The (tied for) first-place Boston Red Sox have had a lot of reasons for their success so far this season. The headlines have been dominated by their young breakout stars (Mookie Betts, Xander Bogaerts and Jackie Bradley Jr.), and the swan song of their venerable veteran, David Ortiz. Lost in all that positivity has been the reemergence of second baseman Dustin Pedroia, who is quietly putting together another of his signature seasons after seeing his production dip in recent years.
The 32 (soon to be 33)-year-old Pedroia is now in his 11th year in a Boston uniform. The former American League Rookie of the Year and MVP has always been a solid producer for the team but injuries contributed to declining numbers in 2014 and 2015. Now more than a third of the way through the 2016 season, Pedey appears to have found his groove again, as he has been the quiet anchor of the lineup.
Health has been a key in 2016 for Pedroia. After missing a combined 96 games over the past two years he has played in 62 of a possible 64 games this season. He has contributed a .317 batting average, seven home runs and 27 RBIs. He also has 82 hits, 19 doubles and 45 runs scored, putting him on pace for a truly impressive stat line at by season’s end. His 126 OPS+ is currently the third-best mark of his career, and highest since the 2011 season, when he finished ninth in MVP voting.
Previously good for about 20 stolen bases a year, Pedroia doesn’t run much anymore. He has four steals this year but was never blazing fast to begin with. Being more cautious on the base paths has been a good way to keep him out of injury-risk situations that he seems to frequently find because of his all-out playing style.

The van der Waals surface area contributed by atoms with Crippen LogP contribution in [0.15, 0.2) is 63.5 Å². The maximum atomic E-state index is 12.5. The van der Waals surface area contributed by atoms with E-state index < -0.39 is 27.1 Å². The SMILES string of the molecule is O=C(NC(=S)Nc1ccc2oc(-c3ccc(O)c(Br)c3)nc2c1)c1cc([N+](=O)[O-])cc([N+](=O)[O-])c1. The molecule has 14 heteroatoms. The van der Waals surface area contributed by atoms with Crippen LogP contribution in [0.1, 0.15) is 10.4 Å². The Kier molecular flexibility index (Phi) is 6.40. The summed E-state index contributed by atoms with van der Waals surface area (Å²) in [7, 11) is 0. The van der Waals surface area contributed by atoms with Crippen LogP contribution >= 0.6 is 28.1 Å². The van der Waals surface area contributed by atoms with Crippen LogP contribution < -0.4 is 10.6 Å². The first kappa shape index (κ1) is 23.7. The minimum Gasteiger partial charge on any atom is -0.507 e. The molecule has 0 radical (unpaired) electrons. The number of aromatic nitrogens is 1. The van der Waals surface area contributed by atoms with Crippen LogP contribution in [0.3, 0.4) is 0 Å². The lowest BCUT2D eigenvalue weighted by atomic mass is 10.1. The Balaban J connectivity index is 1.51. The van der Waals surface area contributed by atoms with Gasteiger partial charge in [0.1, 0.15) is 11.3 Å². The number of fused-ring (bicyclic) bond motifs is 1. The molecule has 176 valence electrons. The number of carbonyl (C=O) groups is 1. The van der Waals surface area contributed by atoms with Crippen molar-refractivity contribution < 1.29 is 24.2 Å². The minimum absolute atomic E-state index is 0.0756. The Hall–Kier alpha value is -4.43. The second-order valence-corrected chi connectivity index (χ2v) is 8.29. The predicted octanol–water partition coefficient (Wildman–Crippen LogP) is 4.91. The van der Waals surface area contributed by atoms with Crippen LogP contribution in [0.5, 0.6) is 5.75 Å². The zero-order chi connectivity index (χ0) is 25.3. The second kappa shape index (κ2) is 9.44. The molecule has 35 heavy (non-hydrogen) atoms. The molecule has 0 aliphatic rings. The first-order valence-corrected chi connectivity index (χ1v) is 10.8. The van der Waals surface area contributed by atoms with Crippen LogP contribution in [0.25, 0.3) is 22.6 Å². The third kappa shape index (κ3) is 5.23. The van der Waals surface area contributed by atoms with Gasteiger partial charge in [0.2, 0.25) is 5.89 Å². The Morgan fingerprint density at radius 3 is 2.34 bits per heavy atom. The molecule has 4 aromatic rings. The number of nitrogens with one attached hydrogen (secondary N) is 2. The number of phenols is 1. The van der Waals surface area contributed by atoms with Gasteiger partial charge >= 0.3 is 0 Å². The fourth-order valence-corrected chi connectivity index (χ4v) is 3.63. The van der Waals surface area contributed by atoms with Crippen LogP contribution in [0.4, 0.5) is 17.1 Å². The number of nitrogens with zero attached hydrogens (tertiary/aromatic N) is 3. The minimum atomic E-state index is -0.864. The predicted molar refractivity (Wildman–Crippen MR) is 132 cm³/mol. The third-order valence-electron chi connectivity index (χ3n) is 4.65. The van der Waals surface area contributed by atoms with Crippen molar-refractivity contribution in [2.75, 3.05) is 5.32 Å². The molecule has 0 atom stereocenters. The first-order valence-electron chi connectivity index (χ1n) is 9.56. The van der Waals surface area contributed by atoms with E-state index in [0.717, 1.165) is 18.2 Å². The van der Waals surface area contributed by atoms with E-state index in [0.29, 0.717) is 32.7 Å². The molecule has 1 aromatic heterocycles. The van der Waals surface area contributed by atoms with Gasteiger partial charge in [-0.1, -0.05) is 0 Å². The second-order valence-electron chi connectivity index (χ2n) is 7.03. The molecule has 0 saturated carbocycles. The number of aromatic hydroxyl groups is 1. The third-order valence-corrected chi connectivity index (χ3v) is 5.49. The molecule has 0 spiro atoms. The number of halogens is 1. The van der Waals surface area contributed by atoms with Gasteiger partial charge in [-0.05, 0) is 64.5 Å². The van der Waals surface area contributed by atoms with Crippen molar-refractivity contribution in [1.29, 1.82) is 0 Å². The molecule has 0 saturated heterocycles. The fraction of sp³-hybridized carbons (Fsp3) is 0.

FanGraphs reflects other ways that Pedroia has been able to reinvent himself and bring about his renewed success. He has always sprayed the ball to all fields during his career but there seems to be more of a concentrated effort to go the opposite way this year. The percentage of balls (38.6) he has put in play to the right side is by far a career high. He is also making a little better contact overall, connecting with 94 percent of all pitches he has offered at that were within the strike zone; his best mark since 2010.
Pedroia’s resurgence has not been limited to just at the plate. Always a strong defender, he has shown no signs of slowing down in the field despite having reached an age often associated with eroding skills. He has regained his status as an all-around star for the team, yet has ironically seems to have been lost a bit in the shuffle given the many stellar performances happening in Boston’s lineup.
The seven-year, $100 million contract extension the second baseman signed in 2014 and started in 2015 had started looking like a possible financial burden if his numbers continued to slip. However, even with his inevitable decline sometime in the coming years, it looks like there is still plenty of meat on the bone for the team to get some excellent production out of their stalwart star. Pedroia has shown that if healthy he still has the game, and the Red Sox and their fans should sit back and continue to enjoy the wonder that is the Laser Show.
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